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India - April-May 2019 Elections

Hindu nationalist Prime Minister Narendra Modi claimed victory 23 May 2019 in India's general election and vowed an "inclusive" future, with his party headed for a landslide win to crush the Gandhi dynasty's comeback hopes. With around half the 600 million votes cast counted, Election Commission data showed Modi's Bharatiya Janata Party (BJP) winning 300 of India's 543 elected lower house seats.

The BJP's main rivals Congress were on just 49 seats, with Rahul Gandhi -- the great-grandson, grandson and son of three premiers -- faced a humiliating loss in the seat held by India's once-mighty political dynasty for generations. Gandhi was contesting for the member of parliament's (MP) position from the Amethi constituency in the northern state of Uttar Pradesh. The area, which had been a Congress party stronghold for over 40 years, will now be represented by the BJP's Smriti Irani.

The preliminary count predicted a commanding majority in the lower house for the BJP and its allies, who were on course for almost 50 additional seats. They would still lack a majority in the upper house, however, putting a brake on Modi's legislative agenda.

A winning party or coalition in India's lower house of Parliament, called the Lok Sabha, needs at least 272 out of a total of 542 seats to form the government. The National Democratic Alliance (NDA), which is the ruling coalition under the BJP, has won more than 340 seats. The BJP also managed to make inroads in states that had previously been dominated by other political parties. In the states of Madhya Pradesh, Rajasthan and Chattisgarh, the party surged ahead of the Indian National Congress (INC), which had recently won state-level elections in these areas.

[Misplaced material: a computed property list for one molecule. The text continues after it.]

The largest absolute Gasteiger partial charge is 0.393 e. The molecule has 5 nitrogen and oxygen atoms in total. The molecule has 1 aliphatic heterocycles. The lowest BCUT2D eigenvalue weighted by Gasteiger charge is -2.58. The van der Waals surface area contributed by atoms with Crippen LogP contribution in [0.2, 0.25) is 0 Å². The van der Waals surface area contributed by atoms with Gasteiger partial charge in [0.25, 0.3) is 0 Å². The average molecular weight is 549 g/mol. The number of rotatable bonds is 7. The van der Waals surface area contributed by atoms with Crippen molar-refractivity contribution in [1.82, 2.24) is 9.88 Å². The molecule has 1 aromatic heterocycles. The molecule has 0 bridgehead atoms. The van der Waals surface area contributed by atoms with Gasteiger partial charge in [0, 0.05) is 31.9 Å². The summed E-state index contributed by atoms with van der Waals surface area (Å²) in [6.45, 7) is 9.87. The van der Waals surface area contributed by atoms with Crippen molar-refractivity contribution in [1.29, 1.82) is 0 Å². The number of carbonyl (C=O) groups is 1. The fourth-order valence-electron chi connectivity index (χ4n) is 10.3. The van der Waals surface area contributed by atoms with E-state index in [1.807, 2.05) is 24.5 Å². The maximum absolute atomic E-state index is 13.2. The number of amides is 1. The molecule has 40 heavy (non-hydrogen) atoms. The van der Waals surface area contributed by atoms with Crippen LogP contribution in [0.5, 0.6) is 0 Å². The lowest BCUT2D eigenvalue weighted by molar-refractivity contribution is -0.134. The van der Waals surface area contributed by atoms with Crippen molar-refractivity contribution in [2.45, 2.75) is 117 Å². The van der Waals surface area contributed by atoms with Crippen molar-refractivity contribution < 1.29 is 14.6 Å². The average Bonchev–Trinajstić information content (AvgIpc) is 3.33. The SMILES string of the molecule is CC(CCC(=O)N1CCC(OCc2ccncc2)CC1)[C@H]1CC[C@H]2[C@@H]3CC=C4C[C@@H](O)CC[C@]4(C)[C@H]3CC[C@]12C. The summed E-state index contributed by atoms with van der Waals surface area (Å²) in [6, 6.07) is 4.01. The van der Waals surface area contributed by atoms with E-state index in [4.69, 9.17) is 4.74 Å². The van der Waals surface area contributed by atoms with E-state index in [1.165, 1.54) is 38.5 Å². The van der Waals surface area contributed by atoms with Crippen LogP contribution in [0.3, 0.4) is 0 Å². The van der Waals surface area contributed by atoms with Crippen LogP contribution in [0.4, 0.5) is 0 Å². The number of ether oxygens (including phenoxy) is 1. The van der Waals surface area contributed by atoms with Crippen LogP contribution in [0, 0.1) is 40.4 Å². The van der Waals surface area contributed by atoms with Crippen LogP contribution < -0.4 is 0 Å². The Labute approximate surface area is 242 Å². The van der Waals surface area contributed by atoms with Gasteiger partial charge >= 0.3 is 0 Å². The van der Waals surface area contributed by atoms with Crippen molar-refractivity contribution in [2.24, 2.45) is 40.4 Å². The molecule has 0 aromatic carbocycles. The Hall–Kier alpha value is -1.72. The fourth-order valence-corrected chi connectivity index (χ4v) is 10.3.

Unemployment is reported to be at a four-decade high, with Asia's third-biggest economy growing too slowly to create jobs for the million Indians entering the labor market every month.

Modi, a former cadre in the militaristic hardline Hindu group Rashtriya Swayamsevak Sangh (RSS) and chief minister of Gujurat in 2002 when riots killed more than 1,000 people, most of them Muslims, is also seen as divisive. Lynchings of Muslims and low-caste Dalits for eating beef and slaughtering and trading in cattle have risen, adding to anxiety among India's 170-million-strong Muslim population. Under Modi several cities with names rooted in India's Islamic Mughal past have been re-named, while some school textbooks have been changed to downplay Muslims' contributions to India. The BJP did not field any Muslim candidate this year, raising concerns that the Muslim community, which makes up nearly 14% of India's majority-Hindu population, could have little representation in the future.